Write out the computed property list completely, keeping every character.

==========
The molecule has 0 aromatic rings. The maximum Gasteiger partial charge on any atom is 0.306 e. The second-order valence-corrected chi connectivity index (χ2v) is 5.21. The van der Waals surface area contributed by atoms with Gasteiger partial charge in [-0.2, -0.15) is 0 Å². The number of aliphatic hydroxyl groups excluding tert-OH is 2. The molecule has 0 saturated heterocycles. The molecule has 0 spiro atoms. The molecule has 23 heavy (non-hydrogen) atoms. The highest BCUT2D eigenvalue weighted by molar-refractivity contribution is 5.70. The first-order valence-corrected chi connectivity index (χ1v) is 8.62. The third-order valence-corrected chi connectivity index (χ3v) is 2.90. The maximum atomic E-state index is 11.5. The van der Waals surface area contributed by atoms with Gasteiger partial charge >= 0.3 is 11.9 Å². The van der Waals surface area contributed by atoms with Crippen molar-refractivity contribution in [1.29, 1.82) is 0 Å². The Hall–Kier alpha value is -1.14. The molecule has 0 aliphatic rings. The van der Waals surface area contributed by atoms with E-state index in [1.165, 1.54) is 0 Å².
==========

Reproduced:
The molecule has 0 aromatic rings. The maximum Gasteiger partial charge on any atom is 0.306 e. The second-order valence-corrected chi connectivity index (χ2v) is 5.21. The van der Waals surface area contributed by atoms with Gasteiger partial charge in [-0.2, -0.15) is 0 Å². The number of aliphatic hydroxyl groups excluding tert-OH is 2. The molecule has 0 saturated heterocycles. The molecule has 0 spiro atoms. The molecule has 23 heavy (non-hydrogen) atoms. The highest BCUT2D eigenvalue weighted by molar-refractivity contribution is 5.70. The first-order valence-corrected chi connectivity index (χ1v) is 8.62. The third-order valence-corrected chi connectivity index (χ3v) is 2.90. The maximum atomic E-state index is 11.5. The van der Waals surface area contributed by atoms with Gasteiger partial charge >= 0.3 is 11.9 Å². The van der Waals surface area contributed by atoms with Crippen molar-refractivity contribution in [1.29, 1.82) is 0 Å². The Hall–Kier alpha value is -1.14. The molecule has 0 aliphatic rings. The van der Waals surface area contributed by atoms with E-state index in [1.165, 1.54) is 0 Å².